It is true
Sep 21, 2003
It is true that the 20 or so medications available for the virus have shown great efficacy. I am amazed that many of the side effects diminish after soem time and provide people with many years of life and one that is lived realtively comfortably. I expect revolutions in treatments within the next five years. Permanent supression of at least one strain within ten years, this is not hubris.
One question brought up by a dr. is why the life saving treatments are unavailable to those who need it most (high risk populations in poor countries, where insufficient nutrition and crowded conditions invite more diseases). There are two answers to this in my opinion: 1. Current treatments utilize such breakthroughs as NNRTIs, and in the future, fusion inhibitors. Millions of dollars are invested in R&D so that ill people can benefit from these treatments. As a matter of fact, ARVs are targeted at an esoteric population, not like antibiotics. If they are given for free to millions*(the only way many of those in Bangladesh or Kazakastan could acquire them) than there would be no profit to drive the engine of R&D. My professor, whom is also employed at Trimeris, confirms this somber view. 2. Even if there are discounts and drugs are made available, there is the crucial need for education in all those infected. Teach people that there is a strict treatment protocol and it must be followed or else their health will suffer. Even in US where the issue of adherence should be one that is not a problem, studies show many still miss doses and do not take them as they should. Even Majoc Johnsons wife said that her husband was cured and that he gets sick with colds less than she does and how he is fit as a fiddle. Little does she know the virus is still replicating, though at a minute rate.So in Africa the populations may think they are cured after they begin treatment and feel better and stop taking them. Also with treatment comes the all-important lab analysis of bloodwork and there are not facilities with the sophisticated equipment in these third world countries.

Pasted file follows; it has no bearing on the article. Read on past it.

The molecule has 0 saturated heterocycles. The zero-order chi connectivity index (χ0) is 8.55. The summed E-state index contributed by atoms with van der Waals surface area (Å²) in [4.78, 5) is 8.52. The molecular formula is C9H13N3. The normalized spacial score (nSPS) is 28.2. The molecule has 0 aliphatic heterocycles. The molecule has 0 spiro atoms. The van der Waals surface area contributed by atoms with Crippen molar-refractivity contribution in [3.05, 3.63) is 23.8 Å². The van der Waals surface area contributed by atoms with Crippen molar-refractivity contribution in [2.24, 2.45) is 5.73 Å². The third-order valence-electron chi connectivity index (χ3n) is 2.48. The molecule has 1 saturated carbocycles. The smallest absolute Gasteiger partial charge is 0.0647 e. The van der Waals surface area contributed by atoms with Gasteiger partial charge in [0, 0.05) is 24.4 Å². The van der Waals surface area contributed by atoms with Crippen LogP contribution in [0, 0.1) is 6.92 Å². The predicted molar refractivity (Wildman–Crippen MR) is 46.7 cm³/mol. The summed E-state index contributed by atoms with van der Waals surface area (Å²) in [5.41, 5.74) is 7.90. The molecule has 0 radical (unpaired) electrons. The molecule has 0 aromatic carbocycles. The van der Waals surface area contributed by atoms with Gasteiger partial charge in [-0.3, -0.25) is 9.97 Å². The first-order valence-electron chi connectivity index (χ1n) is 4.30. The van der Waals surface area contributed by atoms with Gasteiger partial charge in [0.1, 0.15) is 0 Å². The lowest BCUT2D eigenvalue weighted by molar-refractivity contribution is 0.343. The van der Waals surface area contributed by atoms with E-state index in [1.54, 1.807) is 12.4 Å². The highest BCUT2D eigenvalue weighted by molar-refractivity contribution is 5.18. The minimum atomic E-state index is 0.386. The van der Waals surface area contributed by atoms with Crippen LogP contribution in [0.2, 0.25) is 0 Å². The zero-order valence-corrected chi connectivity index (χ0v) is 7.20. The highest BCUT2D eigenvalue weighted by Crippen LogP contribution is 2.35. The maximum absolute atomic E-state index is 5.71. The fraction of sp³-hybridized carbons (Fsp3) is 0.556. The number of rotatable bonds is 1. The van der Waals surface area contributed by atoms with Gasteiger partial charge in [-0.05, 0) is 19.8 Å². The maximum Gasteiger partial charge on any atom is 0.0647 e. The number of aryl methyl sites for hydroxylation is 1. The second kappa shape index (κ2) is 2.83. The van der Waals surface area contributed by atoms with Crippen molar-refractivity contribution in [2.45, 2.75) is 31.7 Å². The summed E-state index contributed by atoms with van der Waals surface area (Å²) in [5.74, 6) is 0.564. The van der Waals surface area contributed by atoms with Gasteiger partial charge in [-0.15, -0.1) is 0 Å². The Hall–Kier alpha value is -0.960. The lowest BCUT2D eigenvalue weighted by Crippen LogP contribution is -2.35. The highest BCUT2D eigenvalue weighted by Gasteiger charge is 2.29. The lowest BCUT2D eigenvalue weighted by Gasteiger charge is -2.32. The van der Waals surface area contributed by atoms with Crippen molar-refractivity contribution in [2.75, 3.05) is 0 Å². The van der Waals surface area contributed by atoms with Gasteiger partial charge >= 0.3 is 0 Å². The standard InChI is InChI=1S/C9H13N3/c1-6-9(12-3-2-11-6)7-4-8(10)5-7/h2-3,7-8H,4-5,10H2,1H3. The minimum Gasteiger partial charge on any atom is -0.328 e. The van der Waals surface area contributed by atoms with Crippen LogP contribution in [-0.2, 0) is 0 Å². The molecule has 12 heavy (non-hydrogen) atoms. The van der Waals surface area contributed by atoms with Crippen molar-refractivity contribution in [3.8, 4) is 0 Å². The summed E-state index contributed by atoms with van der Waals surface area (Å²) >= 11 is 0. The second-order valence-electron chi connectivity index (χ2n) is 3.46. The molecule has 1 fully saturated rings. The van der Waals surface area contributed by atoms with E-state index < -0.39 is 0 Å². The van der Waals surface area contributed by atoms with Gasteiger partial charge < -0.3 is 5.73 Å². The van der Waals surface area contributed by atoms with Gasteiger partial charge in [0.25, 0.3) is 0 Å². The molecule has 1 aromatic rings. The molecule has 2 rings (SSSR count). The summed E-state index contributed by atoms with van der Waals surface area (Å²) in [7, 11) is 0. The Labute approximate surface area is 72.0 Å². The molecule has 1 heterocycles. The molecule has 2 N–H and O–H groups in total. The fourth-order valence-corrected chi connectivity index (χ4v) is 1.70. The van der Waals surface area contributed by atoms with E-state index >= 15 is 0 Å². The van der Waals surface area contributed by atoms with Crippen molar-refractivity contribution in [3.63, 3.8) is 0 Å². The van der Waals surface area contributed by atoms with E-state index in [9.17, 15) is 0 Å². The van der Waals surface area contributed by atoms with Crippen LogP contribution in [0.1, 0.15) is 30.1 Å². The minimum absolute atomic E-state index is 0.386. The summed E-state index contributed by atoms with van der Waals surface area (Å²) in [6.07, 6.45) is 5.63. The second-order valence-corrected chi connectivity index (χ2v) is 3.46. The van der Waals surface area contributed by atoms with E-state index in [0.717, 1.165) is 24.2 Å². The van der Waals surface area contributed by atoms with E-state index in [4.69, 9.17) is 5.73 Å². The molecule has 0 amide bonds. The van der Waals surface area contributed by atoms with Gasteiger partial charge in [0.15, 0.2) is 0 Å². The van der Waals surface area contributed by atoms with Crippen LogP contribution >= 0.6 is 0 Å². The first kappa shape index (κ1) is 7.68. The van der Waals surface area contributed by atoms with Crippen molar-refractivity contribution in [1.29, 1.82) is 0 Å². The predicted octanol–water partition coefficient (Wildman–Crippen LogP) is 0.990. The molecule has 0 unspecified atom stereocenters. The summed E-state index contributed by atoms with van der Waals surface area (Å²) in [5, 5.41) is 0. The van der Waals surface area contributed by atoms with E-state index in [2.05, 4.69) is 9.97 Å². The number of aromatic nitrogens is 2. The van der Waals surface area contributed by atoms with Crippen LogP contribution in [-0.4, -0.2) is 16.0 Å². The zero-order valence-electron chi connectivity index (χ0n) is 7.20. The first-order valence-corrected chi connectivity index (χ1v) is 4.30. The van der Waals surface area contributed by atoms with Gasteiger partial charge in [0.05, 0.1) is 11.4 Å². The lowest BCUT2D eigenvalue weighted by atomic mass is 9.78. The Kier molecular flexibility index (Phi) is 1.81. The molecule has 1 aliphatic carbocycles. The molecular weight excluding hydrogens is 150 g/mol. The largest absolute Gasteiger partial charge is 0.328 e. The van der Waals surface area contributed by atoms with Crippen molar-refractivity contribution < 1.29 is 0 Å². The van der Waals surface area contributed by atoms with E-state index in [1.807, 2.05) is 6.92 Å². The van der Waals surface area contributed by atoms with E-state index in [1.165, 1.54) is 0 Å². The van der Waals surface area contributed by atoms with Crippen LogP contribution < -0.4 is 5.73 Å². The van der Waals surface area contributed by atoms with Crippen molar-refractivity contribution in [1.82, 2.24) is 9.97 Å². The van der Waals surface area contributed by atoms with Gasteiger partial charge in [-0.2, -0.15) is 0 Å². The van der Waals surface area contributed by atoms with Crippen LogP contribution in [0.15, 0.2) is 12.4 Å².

I want to say it is a travesty that people are dying when the medication is able to save them. But to say it should be available and WILL be are two different issues. Instead of investing money in distribution of ARVs, all time and efforts should be parlayed into vaccine development, one area that seems to be moving foward, so long as the scientific community, the industrial corporations, and the non-profit centers can work in tandem towards a realistic goal that will save millions and end this epidemic.
Response from Dr. Pierone
You bring up many valid points about the worldwide situation with HIV. The tasks ahead are monumental and the future is uncertain. The scientific issues are challenging and we also need the political will to provide HIV medications to those that need them worldwide. More work on vaccine development should occur in conjunction with efforts to expand treatment to those that are dying now.
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